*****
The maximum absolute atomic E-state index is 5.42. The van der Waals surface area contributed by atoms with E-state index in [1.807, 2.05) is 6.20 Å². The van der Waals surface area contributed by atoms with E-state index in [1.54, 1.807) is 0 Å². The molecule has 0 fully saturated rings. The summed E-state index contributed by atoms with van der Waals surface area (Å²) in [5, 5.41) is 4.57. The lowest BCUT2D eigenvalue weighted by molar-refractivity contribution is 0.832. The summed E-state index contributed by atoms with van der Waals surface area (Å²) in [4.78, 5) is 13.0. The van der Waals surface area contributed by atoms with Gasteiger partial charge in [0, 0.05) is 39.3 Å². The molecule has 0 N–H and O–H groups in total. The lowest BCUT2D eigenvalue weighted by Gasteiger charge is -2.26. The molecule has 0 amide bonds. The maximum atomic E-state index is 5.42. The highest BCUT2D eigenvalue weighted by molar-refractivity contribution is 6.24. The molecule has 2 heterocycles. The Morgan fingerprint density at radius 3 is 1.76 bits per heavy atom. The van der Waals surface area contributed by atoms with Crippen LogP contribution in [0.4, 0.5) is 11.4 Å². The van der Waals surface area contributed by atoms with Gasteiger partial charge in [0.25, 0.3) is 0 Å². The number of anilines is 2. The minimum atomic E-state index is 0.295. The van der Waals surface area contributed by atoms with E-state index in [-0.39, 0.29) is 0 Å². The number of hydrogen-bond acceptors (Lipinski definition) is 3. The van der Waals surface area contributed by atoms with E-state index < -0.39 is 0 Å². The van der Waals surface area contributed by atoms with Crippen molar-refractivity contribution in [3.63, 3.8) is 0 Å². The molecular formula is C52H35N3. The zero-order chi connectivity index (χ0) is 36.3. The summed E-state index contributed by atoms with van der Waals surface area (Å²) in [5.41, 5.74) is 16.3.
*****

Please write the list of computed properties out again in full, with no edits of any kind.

The maximum absolute atomic E-state index is 5.42. The van der Waals surface area contributed by atoms with E-state index in [1.807, 2.05) is 6.20 Å². The van der Waals surface area contributed by atoms with E-state index in [1.54, 1.807) is 0 Å². The molecule has 0 fully saturated rings. The summed E-state index contributed by atoms with van der Waals surface area (Å²) in [5, 5.41) is 4.57. The lowest BCUT2D eigenvalue weighted by molar-refractivity contribution is 0.832. The summed E-state index contributed by atoms with van der Waals surface area (Å²) in [4.78, 5) is 13.0. The van der Waals surface area contributed by atoms with Gasteiger partial charge in [0, 0.05) is 39.3 Å². The molecule has 0 N–H and O–H groups in total. The lowest BCUT2D eigenvalue weighted by Gasteiger charge is -2.26. The molecule has 0 amide bonds. The maximum atomic E-state index is 5.42. The highest BCUT2D eigenvalue weighted by molar-refractivity contribution is 6.24. The molecule has 2 heterocycles. The Morgan fingerprint density at radius 3 is 1.76 bits per heavy atom. The van der Waals surface area contributed by atoms with Crippen LogP contribution in [0.4, 0.5) is 11.4 Å². The van der Waals surface area contributed by atoms with Gasteiger partial charge in [0.25, 0.3) is 0 Å². The number of anilines is 2. The minimum atomic E-state index is 0.295. The van der Waals surface area contributed by atoms with E-state index in [-0.39, 0.29) is 0 Å². The number of hydrogen-bond acceptors (Lipinski definition) is 3. The van der Waals surface area contributed by atoms with E-state index < -0.39 is 0 Å². The van der Waals surface area contributed by atoms with Crippen molar-refractivity contribution in [3.63, 3.8) is 0 Å². The molecular formula is C52H35N3. The zero-order chi connectivity index (χ0) is 36.3. The summed E-state index contributed by atoms with van der Waals surface area (Å²) in [5.41, 5.74) is 16.3.